Thursday, September 07, 2006

Yakety Yak -- More Spin and Crap


After reading one post after the other for the last few days with the same idiotic blather repeated over and over again in the Virginia blogosphere with phony outrage about some inconsequential contention, "Well, I wonder where Jim Webb stands on this...I wonder where Jim Webb stands on that...well, and how about such and such, where does Jim Webb stand on THAT?

GOP batwings, wonder no more. Here's a little guideline; if Allen thinks something is a swell idea and the White House thinks it's a good idea and John Warner and Chuck Hagel have misgivings, chances are Jim Webb is opposed.

Besides, all Virginians need to know is that Jim Webb opposed Bush's war and Allen continues to blindly support it. Read what Bloomberg.com has to say about the race:

Politics in Virginia, once a genteel bastion of the Old South, used to be about the past. This year, it's all about the future.

A hot U.S. Senate race is providing a key test of anti-war sentiment in the mid-term congressional campaign. The battle may indicate how much of a chance Democrats have of capturing control of the Senate in November, and even reshape the 2008 presidential field.

Americans do not support the war; and by the way, they also don't like racists.

Just to bring a little joy, read what the Falls Church News-Press wrote about the goober and his 'macaca' gaffe. It's the pivotal tip-off to "Allen's Career Ending Moment."

[W]e can call it. Last month’s “macaca” remark by Virginia Sen. George Allen was a “career ending moment.” It sometimes happens like that in politics.

A single moment, a single phrase, can sometimes make or break an election or an entire career. Gov. George Romney said he was "brainwashed" by U.S. military officials when he toured Vietnam in the early 1970s, and he became toast.

President Ronald Reagan said, “There you go again,” in a national TV debate seeking a second term, and he became a shoe-in.

Now, what does Bubba have to say about THAT?!?

Comments:
.

We work like a horse.
We eat like a pig.
We like to play chicken.
You can get someone's goat.
We can be as slippery as a snake.
We get dog tired.
We can be as quiet as a mouse.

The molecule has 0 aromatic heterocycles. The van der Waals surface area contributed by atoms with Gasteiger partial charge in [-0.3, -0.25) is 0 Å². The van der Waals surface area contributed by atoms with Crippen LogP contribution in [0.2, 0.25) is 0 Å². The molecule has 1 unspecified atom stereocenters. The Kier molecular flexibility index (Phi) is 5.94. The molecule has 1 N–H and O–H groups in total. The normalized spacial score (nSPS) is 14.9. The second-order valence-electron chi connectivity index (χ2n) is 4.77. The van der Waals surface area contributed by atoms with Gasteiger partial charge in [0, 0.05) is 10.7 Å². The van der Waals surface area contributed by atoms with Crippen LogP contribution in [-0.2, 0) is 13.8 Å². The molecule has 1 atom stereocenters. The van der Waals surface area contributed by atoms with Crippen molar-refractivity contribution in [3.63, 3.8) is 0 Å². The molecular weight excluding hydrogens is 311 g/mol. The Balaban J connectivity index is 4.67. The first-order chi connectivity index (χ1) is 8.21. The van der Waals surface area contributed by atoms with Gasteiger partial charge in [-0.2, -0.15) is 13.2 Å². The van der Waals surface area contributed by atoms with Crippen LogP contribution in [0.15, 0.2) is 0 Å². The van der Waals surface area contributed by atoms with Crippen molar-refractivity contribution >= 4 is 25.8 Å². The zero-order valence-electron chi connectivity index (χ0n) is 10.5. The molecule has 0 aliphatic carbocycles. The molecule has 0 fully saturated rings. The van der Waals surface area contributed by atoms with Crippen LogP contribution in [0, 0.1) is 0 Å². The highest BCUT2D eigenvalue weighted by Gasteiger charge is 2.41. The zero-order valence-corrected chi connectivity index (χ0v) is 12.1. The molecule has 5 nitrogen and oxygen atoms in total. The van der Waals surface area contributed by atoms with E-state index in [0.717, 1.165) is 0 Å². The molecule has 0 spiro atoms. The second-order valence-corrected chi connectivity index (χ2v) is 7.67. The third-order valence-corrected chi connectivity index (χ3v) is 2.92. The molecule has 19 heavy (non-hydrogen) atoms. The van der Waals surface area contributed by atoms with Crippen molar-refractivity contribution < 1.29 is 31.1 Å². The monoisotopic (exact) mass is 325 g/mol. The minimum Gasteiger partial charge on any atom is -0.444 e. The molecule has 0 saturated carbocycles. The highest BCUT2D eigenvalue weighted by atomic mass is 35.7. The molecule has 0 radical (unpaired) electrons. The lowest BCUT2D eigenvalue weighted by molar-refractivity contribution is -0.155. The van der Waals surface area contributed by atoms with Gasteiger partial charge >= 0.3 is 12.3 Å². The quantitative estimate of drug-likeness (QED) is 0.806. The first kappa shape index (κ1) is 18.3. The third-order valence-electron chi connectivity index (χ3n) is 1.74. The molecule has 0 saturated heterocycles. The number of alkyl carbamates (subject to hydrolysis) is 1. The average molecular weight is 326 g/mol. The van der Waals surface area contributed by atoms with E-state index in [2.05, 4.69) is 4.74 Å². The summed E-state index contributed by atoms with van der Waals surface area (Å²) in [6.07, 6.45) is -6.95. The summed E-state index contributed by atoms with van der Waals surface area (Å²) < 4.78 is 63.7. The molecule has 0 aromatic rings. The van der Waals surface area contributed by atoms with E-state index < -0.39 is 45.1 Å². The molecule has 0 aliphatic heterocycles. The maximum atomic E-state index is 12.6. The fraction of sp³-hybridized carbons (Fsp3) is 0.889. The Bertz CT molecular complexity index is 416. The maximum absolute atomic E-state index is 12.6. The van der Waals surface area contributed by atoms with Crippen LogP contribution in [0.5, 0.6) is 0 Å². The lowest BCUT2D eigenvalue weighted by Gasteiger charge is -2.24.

We can be as quick as a cat.
Some of us are as strong as an ox.
People try to buffalo others.
Some are as ugly as a toad.
We can be as gentle as a lamb.
Sometimes we are as happy as a lark.
Some of us drink like a fish.
We can be as proud as a peacock.
A few of us are as hairy as a gorilla.
You can get a frog in your throat.
We can be a lone wolf.
But I'm having a whale of a time!

You have a riveting web log
and undoubtedly must have
atypical & quiescent potential
for your intended readership.
May I suggest that you do
everything in your power to
honor your encyclopedic/omniscient
Designer/Architect as well
as your revering audience.
As soon as we acknowledge
this Supreme Designer/Architect,
Who has erected the beauteous
fabric of the universe, our minds
must necessarily be ravished with
wonder at this infinate goodness,
wisdom and power.

Please remember to never
restrict anyone's opportunities
for ascertaining uninterrupted
existence for their quintessence.

There is a time for everything,
a season for every activity
under heaven. A time to be
born and a time to die. A
time to plant and a time to
harvest. A time to kill and
a time to heal. A time to
tear down and a time to
rebuild. A time to cry and
a time to laugh. A time to
grieve and a time to dance.
A time to scatter stones
and a time to gather stones.
A time to embrace and a
time to turn away. A time to
search and a time to lose.
A time to keep and a time to
throw away. A time to tear
and a time to mend. A time
to be quiet and a time to
speak up. A time to love
and a time to hate. A time
for war and a time for peace.

Best wishes for continued ascendancy,
Dr. Whoami

P.S. One thing of which I am sure is
that the common culture of my youth
is gone for good. It was hollowed out
by the rise of ethnic "identity politics,"
then splintered beyond hope of repair
by the emergence of the web-based
technologies that so maximized and
facilitated cultural choice as to make
the broad-based offerings of the old
mass media look bland and unchallenging
by comparison."

 
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